"Narcisse Noël of Aylmer, in company with the writer, also found some imperfect arrow-heads at this place, which appear to have been rejected by the ancient workmen. For about 100 yards along the shore, between high and low water mark, the rocks are littered with chips and shreds of black flint, which are also washed out of the gravel at high water mark after heavy rains."The second photo, again by Ami, shows a young man holding a large object which could be just about anything, including a human skull. He is standing just below the top edge of the steep eroding slope in front of a lighthouse on Lighthouse Island. It was from here that H.-M. Ami, on the day of the Ottawa Field Naturalists' Club excursion (at least that is the date on a browned piece of paper which accompanies skeletal fragments in the Lighthouse Island collections of the Canadian Museum of Civilization), collected human remains, many of them coated with read ochre. That this island was a burial ground of some antiquity had also been noted by Sowter in his 1895 article and repeated in later publications with much greater detail (see Algonkin and Huron Occupation of the Ottawa Valley, 1909 for example):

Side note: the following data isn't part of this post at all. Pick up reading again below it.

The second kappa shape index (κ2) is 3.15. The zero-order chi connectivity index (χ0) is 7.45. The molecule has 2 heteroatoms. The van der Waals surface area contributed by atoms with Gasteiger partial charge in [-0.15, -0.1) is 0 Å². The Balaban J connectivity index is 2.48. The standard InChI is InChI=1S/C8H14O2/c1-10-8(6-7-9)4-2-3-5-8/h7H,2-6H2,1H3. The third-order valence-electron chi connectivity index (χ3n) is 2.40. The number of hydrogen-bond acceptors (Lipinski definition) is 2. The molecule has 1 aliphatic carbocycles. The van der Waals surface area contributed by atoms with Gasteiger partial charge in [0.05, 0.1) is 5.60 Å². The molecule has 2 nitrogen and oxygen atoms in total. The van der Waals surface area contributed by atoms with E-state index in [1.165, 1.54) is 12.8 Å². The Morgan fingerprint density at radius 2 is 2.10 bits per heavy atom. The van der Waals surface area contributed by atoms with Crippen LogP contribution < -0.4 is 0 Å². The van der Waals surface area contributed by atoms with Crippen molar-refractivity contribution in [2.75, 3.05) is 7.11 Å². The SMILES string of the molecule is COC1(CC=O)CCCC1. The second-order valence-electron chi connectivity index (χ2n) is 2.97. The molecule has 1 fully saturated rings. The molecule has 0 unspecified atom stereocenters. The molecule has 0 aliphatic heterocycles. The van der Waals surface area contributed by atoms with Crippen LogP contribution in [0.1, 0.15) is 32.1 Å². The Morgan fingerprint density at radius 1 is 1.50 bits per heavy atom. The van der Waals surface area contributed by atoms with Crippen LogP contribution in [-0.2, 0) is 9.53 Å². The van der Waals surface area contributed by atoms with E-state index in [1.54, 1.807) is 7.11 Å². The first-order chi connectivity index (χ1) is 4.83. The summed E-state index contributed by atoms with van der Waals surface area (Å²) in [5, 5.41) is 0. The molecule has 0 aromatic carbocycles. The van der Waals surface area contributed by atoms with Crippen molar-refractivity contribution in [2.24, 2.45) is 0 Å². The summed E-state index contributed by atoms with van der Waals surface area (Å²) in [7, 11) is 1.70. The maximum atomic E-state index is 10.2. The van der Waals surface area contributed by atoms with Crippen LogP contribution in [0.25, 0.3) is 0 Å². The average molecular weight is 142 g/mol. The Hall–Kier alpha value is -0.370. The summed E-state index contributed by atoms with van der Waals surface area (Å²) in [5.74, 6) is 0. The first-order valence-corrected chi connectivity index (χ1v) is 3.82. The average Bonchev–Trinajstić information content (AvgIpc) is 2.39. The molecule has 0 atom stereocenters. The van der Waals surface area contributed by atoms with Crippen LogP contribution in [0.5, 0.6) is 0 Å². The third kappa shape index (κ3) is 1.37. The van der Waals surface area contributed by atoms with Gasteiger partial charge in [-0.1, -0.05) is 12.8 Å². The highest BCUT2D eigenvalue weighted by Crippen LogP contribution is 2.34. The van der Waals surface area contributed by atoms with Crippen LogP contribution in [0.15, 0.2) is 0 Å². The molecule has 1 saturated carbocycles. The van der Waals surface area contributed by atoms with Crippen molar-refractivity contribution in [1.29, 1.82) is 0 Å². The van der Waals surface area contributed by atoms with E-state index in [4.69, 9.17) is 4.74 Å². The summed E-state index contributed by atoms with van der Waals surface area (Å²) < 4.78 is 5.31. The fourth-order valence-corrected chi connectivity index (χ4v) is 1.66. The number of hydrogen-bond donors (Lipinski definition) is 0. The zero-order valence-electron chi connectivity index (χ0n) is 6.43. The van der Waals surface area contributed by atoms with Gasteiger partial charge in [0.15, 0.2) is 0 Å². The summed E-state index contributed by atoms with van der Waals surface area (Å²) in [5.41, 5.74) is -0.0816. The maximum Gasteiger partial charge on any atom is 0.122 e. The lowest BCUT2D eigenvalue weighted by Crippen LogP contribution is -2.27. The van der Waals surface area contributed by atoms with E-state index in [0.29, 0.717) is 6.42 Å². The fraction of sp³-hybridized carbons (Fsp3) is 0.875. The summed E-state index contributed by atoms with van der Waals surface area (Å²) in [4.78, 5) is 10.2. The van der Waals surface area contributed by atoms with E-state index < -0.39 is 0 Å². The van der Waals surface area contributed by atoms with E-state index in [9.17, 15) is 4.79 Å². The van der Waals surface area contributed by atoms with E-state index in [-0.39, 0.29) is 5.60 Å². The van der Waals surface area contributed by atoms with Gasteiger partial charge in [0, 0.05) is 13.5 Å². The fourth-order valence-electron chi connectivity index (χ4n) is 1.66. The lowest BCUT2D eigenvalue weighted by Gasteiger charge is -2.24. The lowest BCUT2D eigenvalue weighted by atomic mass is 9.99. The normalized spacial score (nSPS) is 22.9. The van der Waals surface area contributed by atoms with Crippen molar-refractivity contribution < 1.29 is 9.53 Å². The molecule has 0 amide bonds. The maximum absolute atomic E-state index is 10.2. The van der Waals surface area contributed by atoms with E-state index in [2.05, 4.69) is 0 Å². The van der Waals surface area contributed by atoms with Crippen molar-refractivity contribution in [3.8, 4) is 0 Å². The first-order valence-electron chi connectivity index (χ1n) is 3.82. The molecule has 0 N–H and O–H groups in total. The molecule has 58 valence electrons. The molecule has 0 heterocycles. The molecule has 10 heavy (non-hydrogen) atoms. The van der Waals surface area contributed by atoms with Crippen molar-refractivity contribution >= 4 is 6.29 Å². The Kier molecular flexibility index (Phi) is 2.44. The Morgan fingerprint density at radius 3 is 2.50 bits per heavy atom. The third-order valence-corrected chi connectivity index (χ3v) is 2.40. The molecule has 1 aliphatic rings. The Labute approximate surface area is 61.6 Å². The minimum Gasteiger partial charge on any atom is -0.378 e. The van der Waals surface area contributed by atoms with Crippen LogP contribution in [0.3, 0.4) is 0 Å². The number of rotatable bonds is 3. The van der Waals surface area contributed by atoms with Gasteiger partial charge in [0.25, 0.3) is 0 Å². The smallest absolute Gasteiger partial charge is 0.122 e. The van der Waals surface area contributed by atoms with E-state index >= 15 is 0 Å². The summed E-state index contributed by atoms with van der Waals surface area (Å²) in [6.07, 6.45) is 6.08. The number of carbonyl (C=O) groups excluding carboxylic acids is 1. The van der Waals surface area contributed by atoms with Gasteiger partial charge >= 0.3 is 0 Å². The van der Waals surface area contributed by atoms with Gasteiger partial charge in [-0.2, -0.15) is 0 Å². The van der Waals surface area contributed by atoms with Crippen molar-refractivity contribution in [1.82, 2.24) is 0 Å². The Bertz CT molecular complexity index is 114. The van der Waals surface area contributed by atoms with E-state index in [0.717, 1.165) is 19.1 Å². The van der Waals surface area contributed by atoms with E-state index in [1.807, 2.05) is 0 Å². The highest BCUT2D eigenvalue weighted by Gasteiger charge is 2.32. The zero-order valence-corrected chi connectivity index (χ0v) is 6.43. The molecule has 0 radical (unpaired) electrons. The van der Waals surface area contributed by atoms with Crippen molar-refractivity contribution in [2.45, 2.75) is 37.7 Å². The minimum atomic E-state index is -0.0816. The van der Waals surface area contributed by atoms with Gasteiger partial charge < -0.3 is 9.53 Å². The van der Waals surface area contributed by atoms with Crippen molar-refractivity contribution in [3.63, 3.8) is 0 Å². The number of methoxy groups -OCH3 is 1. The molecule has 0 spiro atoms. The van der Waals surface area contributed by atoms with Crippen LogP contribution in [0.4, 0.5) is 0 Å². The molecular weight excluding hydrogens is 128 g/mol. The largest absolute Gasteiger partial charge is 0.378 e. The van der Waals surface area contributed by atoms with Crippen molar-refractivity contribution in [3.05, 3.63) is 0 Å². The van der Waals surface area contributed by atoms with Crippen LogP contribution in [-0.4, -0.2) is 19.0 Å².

"Some years ago a quantity of human bones was found buried in the sand on the Lighthouse Island just above Aylmer, which the late Dr. C. M. Church, to whom they were presented, regarded as typical of the North American Indian."